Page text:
Friday, 28 September 2012

Over 90 Million Indians are at Risk for Vascular Diseases



The incidence of vascular diseases is increasing at an alarming rate in India. Over 90 million Indians are at risk for various types of vascular diseases including stroke, peripheral arterial disease (PAD), carotid artery disease and aortic aneurysms. 

 Addressing the 19th Annual Conference of Vascular Society of India as Chief Guest, Shri Azad said his Ministry has already launched a national programme to prevent and control Cancer, Diabetes, Cardiovascular Diseases and Stroke in 100 backward districts of the country. 

Over 10 million persons of 30 years and above have been screened so far for diabetes and hypertension. Out of this, 7.27% are suspected for diabetes and 6.44% for hypertension. In addition to this, a cardiac care unit is being set up in 100 districts of the country where funds for infrastructure, equipment, human resources and drugs will be provided by Health Ministry. According to the World Health Organization, of the 58 million deaths globally, approximately 35 million were due to chronic non-communicable diseases. 

In India, NCDs like CVDs, diabetes, chronic obstructive lung disease, cancer and injuries have already become the dominant cause of disease burden contributing about 2/3rd of the total disease burden. The number of deaths attributed to chronic diseases was 3.78 million in 1990, i.e. 40.4% of all deaths and is projected to reach an expected 7.63 million in 2020, i.e. 66.7% of all deaths. About 38 million persons were affected with Cardio-vascular diseases in 2005 and the number may go up to 64 million by 2015. High blood pressure is as common as 10-15% in the adult population, more so in metros and large cities.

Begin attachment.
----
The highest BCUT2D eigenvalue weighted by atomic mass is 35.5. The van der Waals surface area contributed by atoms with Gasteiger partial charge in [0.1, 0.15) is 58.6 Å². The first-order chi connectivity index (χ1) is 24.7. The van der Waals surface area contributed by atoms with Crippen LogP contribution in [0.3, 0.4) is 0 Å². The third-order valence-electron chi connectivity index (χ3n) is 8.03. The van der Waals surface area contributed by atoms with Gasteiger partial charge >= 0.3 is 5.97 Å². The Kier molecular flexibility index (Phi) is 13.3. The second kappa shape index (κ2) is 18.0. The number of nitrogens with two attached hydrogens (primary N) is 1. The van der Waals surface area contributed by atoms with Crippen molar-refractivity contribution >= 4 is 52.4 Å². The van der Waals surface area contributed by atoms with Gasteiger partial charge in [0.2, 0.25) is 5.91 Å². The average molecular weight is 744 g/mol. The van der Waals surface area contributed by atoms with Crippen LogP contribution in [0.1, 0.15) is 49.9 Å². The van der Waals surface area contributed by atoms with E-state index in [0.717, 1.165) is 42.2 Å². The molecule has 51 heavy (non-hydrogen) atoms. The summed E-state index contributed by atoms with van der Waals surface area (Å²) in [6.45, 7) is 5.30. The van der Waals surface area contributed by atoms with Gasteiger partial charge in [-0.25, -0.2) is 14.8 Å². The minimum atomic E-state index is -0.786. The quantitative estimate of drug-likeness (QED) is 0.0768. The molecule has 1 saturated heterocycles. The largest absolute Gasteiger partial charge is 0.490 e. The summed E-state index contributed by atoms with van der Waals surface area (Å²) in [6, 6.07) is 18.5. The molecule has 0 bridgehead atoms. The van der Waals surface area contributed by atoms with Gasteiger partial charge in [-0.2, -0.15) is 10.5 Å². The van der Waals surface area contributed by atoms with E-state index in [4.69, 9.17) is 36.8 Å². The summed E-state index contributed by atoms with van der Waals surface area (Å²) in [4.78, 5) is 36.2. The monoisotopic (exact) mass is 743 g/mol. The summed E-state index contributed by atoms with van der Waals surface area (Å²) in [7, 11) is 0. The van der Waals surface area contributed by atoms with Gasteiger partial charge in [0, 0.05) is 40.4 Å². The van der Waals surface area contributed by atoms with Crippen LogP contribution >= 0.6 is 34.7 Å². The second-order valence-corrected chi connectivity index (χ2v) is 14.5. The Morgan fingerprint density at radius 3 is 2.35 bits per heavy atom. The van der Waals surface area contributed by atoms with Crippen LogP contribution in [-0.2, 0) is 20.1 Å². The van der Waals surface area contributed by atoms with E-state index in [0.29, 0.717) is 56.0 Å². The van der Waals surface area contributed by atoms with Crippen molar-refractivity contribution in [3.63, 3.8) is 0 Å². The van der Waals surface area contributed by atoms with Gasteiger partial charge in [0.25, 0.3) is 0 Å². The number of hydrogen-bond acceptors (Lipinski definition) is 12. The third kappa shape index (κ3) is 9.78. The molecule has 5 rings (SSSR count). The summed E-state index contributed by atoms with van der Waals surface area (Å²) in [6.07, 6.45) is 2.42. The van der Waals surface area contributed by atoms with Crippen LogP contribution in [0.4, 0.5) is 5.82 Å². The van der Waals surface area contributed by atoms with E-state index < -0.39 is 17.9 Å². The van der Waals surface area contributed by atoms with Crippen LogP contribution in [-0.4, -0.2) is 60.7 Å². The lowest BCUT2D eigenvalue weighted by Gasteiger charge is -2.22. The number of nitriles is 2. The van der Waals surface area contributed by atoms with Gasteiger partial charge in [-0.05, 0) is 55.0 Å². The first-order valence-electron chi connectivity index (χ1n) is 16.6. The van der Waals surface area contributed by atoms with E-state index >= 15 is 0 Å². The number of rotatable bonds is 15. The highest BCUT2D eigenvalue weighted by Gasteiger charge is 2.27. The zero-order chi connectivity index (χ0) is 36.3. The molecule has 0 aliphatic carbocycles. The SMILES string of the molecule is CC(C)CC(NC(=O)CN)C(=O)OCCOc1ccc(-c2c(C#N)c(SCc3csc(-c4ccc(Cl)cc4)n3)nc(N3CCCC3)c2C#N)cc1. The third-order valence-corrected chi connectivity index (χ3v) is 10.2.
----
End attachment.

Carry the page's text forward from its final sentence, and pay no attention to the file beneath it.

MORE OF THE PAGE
During UN General Assembly Special Session on NCDs, held in September 2011 in New York, all countries of the world made a commitment in the Political Declaration to combat key NCDs including cardiovascular diseases which shows that the whole world has united in the struggle against the rising incidence of such diseases.

Shri Azad said that India has only about 59 doctors for every 100,000 people, which is much less than the ratio prevailing in developed countries. Despite that our doctors are taking care of a huge population and disease burden despite their very limited numbers in our country. 

Vascular surgery as a speciality has grown leaps and bounds in the last decade in India which has helped many needy patients. However, despite that many lives and limbs are still lost due to the non-availability of timely assistance and expertise. He hoped that VSI would conduct workshops in other cities too to train MS general surgery students so that the benefits of this field are available to as many surgeons as possible. 

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